Meek invalidated a Pennsylvania statute that authorized the Secretary of Education to lend to parochial schools "instructional materials" which included "periodicals, photographs, maps, charts, sound recordings, films, ... projection equipment, recording equipment, and laboratory equipment." Meek, 421 U.S. at 354-55, 366, 95 S.Ct. 1753; see also Meek, 421 U.S. at 354 n. 4, 95 S.Ct. 1753 (complete statutory definition of "instructional materials."). Meek is directly on point and has not been overruled by any Supreme Court case. We thus "follow the case that directly controls." See Agostini, at ----, 117 S.Ct. at 2017.
In Allen, Meek, Wolman, and Regan, the Court drew a series of boundary lines between constitutional and unconstitutional state aid to parochial schools, based on the character of the aid itself. Allen approved textbook loans to parochial schools because the evidence did not indicate that "all textbooks ... are used by the parochial schools to teach religion." Allen, 392 U.S. at 248, 88 S.Ct. 1923. While recognizing that books, if they were religious books, could have the effect of indoctrination, the Allen Court likened the purely secular books at issue there to the bus transportation subsidized in Everson v. Board of Education, 330 U.S. 1, 17, 67 S.Ct. 504, 91 L.Ed. 711 (1947): neither bus rides nor purely secular textbooks had "inherent religious significance." Allen, 392 U.S. at 244, 88 S.Ct. 1923. While Justices Black and Douglas dissented in Allen, they did so based on a different conception of the role of textbooks in parochial schools. See Allen, 392 U.S. at 252, 88 S.Ct. 1923 (Black, J., dissenting)("Books are the most essential tool of education since they contain the resources of knowledge which the educational process is designed to exploit."), and Allen, 392 U.S. at 257, 88 S.Ct. 1923(Douglas, J., dissenting)("The textbook goes to the very heart of the education in a parochial school."). Both the majority and the dissenting opinions, however, consistently focused on the character of the aid given to parochial schools.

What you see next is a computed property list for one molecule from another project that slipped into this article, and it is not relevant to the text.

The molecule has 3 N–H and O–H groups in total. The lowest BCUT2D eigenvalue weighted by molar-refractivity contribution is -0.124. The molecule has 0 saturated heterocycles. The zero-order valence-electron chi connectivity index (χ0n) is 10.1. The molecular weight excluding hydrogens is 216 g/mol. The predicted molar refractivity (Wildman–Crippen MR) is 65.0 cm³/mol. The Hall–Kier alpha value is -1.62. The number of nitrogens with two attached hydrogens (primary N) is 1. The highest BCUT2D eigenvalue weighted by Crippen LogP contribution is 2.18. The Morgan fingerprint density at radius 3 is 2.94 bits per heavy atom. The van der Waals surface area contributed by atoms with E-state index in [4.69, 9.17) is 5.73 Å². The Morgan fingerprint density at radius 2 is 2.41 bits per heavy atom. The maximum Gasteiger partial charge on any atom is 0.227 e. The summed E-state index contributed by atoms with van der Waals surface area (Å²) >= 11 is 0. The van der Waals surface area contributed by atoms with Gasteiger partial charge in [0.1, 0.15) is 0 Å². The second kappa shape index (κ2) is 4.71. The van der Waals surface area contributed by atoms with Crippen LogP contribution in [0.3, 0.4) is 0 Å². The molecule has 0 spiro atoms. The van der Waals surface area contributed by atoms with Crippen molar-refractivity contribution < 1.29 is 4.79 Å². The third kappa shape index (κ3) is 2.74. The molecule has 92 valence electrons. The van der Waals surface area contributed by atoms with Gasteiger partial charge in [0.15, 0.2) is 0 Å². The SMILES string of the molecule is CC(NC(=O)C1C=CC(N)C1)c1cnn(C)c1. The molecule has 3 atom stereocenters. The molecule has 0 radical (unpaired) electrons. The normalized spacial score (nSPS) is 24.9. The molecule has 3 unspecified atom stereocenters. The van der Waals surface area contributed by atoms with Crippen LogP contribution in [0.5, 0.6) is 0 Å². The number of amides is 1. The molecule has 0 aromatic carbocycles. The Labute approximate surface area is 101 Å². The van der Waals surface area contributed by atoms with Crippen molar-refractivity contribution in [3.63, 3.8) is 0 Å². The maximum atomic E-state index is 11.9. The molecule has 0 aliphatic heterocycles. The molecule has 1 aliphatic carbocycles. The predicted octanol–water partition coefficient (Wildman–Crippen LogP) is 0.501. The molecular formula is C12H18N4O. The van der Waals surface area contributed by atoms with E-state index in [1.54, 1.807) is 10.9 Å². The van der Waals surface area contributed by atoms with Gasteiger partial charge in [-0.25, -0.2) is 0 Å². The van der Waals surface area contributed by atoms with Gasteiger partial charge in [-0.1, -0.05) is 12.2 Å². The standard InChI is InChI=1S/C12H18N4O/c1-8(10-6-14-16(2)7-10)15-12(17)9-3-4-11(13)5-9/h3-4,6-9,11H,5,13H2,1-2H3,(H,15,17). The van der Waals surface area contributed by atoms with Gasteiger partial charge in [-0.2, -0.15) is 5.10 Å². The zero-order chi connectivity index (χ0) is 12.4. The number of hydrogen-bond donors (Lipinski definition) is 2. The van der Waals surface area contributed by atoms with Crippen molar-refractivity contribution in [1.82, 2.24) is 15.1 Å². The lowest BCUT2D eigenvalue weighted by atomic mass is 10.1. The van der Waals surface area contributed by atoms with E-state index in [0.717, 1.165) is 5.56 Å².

Meek and Wolman, while both reaffirming Allen, nevertheless invalidated state programs lending instructional materials other than textbooks to parochial schools and schoolchildren. Meek merely intimated that the character of the aid was the determinative feature in its holding. See Meek, 421 U.S. at 364, 95 S.Ct. 1753 ("[A] State may include church-related schools in programs providing bus transportation, school lunches, and public health facilities-- secular and nonideological services unrelated to the primary, religion-oriented educational function of the sectarian school.") (emphasis added). But Wolman clarified that, in the Court's view, the character of the aid itself determined whether the aid was constitutional. Wolman did so by upholding several different types of aid (textbooks, administration of state-required standardized tests, speech/hearing diagnostic services, off-premises therapeutic/guidance/remedial services), while at the same time striking down, based on Meek, the loan of instructional materials to parochial schoolchildren. See Wolman, 433 U.S. at 236-38, 238-41, 241-244, 244-248, 248-252, 97 S.Ct. 2593. The Wolman Court distinguished among these various types of aid by reference to the particular attributes of the aid itself. See, e.g., Wolman, 433 U.S. at 244, 97 S.Ct. 2593("[D]iagnostic services, unlike teaching or counseling, have little or no educational content and are not closely associated with the educational mission of the nonpublic school."). Wolman candidly recognized the "tension" existing between the holdings in Meek and Allen and sought to resolve that tension by emphasizing the unique character of the aid approved in Allen, i.e., that "the educational content of textbooks is something that can be ascertained in advance and cannot be diverted to sectarian uses." See Wolman, 433 U.S. at 251 n. 18, 97 S.Ct. 2593; see also Committee for Public Education v. Nyquist, 413 U.S. 756, 781-82, 93 S.Ct. 2955, 37 L.Ed.2d 948 (1973).